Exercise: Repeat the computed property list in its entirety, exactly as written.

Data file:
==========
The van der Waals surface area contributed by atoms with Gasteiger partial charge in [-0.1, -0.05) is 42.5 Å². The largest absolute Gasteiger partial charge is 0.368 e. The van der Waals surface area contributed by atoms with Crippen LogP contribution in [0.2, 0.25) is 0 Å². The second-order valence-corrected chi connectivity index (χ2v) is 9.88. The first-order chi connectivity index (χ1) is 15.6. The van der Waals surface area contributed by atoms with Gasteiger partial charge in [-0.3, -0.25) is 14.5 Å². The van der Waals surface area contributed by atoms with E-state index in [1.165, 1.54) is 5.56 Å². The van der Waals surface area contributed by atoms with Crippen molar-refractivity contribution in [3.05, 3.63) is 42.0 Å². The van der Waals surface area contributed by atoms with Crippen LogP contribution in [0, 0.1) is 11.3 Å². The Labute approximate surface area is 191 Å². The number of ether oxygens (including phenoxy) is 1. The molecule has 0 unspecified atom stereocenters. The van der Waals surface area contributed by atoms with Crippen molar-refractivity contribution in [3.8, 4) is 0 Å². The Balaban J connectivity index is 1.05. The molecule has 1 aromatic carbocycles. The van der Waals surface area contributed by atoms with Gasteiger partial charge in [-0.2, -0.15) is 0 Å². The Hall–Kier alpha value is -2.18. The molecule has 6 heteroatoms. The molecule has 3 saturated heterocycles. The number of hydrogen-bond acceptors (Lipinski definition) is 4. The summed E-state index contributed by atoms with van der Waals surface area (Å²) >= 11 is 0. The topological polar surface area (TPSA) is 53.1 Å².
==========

The van der Waals surface area contributed by atoms with Gasteiger partial charge in [-0.1, -0.05) is 42.5 Å². The largest absolute Gasteiger partial charge is 0.368 e. The van der Waals surface area contributed by atoms with Crippen LogP contribution in [0.2, 0.25) is 0 Å². The second-order valence-corrected chi connectivity index (χ2v) is 9.88. The first-order chi connectivity index (χ1) is 15.6. The van der Waals surface area contributed by atoms with Gasteiger partial charge in [-0.3, -0.25) is 14.5 Å². The van der Waals surface area contributed by atoms with E-state index in [1.165, 1.54) is 5.56 Å². The van der Waals surface area contributed by atoms with Crippen molar-refractivity contribution in [3.05, 3.63) is 42.0 Å². The van der Waals surface area contributed by atoms with Crippen LogP contribution in [0, 0.1) is 11.3 Å². The Labute approximate surface area is 191 Å². The number of ether oxygens (including phenoxy) is 1. The molecule has 0 unspecified atom stereocenters. The van der Waals surface area contributed by atoms with Crippen molar-refractivity contribution in [3.8, 4) is 0 Å². The Balaban J connectivity index is 1.05. The molecule has 1 aromatic carbocycles. The van der Waals surface area contributed by atoms with Gasteiger partial charge in [-0.2, -0.15) is 0 Å². The Hall–Kier alpha value is -2.18. The molecule has 6 heteroatoms. The molecule has 3 saturated heterocycles. The number of hydrogen-bond acceptors (Lipinski definition) is 4. The summed E-state index contributed by atoms with van der Waals surface area (Å²) >= 11 is 0. The topological polar surface area (TPSA) is 53.1 Å².